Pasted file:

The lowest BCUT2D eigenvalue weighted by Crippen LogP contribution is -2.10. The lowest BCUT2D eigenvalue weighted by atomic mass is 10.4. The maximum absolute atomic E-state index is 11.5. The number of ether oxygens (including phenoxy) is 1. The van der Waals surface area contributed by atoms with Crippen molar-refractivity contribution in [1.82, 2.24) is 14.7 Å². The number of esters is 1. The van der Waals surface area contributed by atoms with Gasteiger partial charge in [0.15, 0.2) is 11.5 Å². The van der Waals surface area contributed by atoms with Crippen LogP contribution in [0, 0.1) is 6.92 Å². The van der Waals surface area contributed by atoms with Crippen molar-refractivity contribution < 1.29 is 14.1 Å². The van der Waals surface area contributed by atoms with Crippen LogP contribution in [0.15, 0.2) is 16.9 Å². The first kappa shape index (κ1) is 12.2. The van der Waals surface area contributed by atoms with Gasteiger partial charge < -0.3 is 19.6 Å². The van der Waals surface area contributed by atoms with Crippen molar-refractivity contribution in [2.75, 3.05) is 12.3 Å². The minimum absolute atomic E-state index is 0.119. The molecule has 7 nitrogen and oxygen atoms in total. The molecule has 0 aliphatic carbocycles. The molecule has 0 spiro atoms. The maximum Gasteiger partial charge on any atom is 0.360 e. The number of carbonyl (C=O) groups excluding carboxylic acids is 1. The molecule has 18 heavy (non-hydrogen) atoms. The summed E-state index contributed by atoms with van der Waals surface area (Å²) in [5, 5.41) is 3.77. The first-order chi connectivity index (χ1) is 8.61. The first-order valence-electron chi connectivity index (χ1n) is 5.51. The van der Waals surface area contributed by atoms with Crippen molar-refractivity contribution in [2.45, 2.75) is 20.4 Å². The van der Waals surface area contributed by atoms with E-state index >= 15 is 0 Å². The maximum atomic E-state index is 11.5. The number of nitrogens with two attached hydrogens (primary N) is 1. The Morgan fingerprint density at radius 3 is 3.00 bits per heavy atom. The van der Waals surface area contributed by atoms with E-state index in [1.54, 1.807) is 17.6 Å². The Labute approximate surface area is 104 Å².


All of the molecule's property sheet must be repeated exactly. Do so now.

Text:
The lowest BCUT2D eigenvalue weighted by Crippen LogP contribution is -2.10. The lowest BCUT2D eigenvalue weighted by atomic mass is 10.4. The maximum absolute atomic E-state index is 11.5. The number of ether oxygens (including phenoxy) is 1. The van der Waals surface area contributed by atoms with Crippen molar-refractivity contribution in [1.82, 2.24) is 14.7 Å². The number of esters is 1. The van der Waals surface area contributed by atoms with Gasteiger partial charge in [0.15, 0.2) is 11.5 Å². The van der Waals surface area contributed by atoms with Crippen LogP contribution in [0, 0.1) is 6.92 Å². The van der Waals surface area contributed by atoms with Crippen molar-refractivity contribution < 1.29 is 14.1 Å². The van der Waals surface area contributed by atoms with Crippen LogP contribution in [0.15, 0.2) is 16.9 Å². The first kappa shape index (κ1) is 12.2. The van der Waals surface area contributed by atoms with Gasteiger partial charge < -0.3 is 19.6 Å². The van der Waals surface area contributed by atoms with Crippen molar-refractivity contribution in [2.75, 3.05) is 12.3 Å². The minimum absolute atomic E-state index is 0.119. The molecule has 7 nitrogen and oxygen atoms in total. The molecule has 0 aliphatic carbocycles. The molecule has 0 spiro atoms. The maximum Gasteiger partial charge on any atom is 0.360 e. The number of carbonyl (C=O) groups excluding carboxylic acids is 1. The molecule has 18 heavy (non-hydrogen) atoms. The summed E-state index contributed by atoms with van der Waals surface area (Å²) in [5, 5.41) is 3.77. The first-order chi connectivity index (χ1) is 8.61. The first-order valence-electron chi connectivity index (χ1n) is 5.51. The van der Waals surface area contributed by atoms with Crippen molar-refractivity contribution in [2.45, 2.75) is 20.4 Å². The van der Waals surface area contributed by atoms with E-state index >= 15 is 0 Å². The maximum atomic E-state index is 11.5. The number of nitrogens with two attached hydrogens (primary N) is 1. The Morgan fingerprint density at radius 3 is 3.00 bits per heavy atom. The van der Waals surface area contributed by atoms with E-state index in [1.54, 1.807) is 17.6 Å². The Labute approximate surface area is 104 Å².